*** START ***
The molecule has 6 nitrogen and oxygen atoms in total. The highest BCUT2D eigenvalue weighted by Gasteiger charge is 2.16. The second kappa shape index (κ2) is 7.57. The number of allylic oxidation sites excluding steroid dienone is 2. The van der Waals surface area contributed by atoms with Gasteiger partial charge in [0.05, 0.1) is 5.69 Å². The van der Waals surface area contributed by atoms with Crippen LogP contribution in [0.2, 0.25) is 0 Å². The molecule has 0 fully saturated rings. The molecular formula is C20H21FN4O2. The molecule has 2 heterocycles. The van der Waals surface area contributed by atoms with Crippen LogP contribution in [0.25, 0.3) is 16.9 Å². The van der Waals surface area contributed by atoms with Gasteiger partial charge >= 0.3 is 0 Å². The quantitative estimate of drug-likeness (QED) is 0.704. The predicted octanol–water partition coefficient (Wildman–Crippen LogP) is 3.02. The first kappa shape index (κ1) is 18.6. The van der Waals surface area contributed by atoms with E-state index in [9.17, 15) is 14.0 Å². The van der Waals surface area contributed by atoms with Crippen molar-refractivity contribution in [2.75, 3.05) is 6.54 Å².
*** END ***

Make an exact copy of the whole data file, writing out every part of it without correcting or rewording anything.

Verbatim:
The molecule has 6 nitrogen and oxygen atoms in total. The highest BCUT2D eigenvalue weighted by Gasteiger charge is 2.16. The second kappa shape index (κ2) is 7.57. The number of allylic oxidation sites excluding steroid dienone is 2. The van der Waals surface area contributed by atoms with Gasteiger partial charge in [0.05, 0.1) is 5.69 Å². The van der Waals surface area contributed by atoms with Crippen LogP contribution in [0.2, 0.25) is 0 Å². The molecule has 0 fully saturated rings. The molecular formula is C20H21FN4O2. The molecule has 2 heterocycles. The van der Waals surface area contributed by atoms with Crippen LogP contribution in [0.25, 0.3) is 16.9 Å². The van der Waals surface area contributed by atoms with Gasteiger partial charge >= 0.3 is 0 Å². The quantitative estimate of drug-likeness (QED) is 0.704. The predicted octanol–water partition coefficient (Wildman–Crippen LogP) is 3.02. The first kappa shape index (κ1) is 18.6. The van der Waals surface area contributed by atoms with E-state index in [9.17, 15) is 14.0 Å². The van der Waals surface area contributed by atoms with Crippen molar-refractivity contribution in [2.75, 3.05) is 6.54 Å².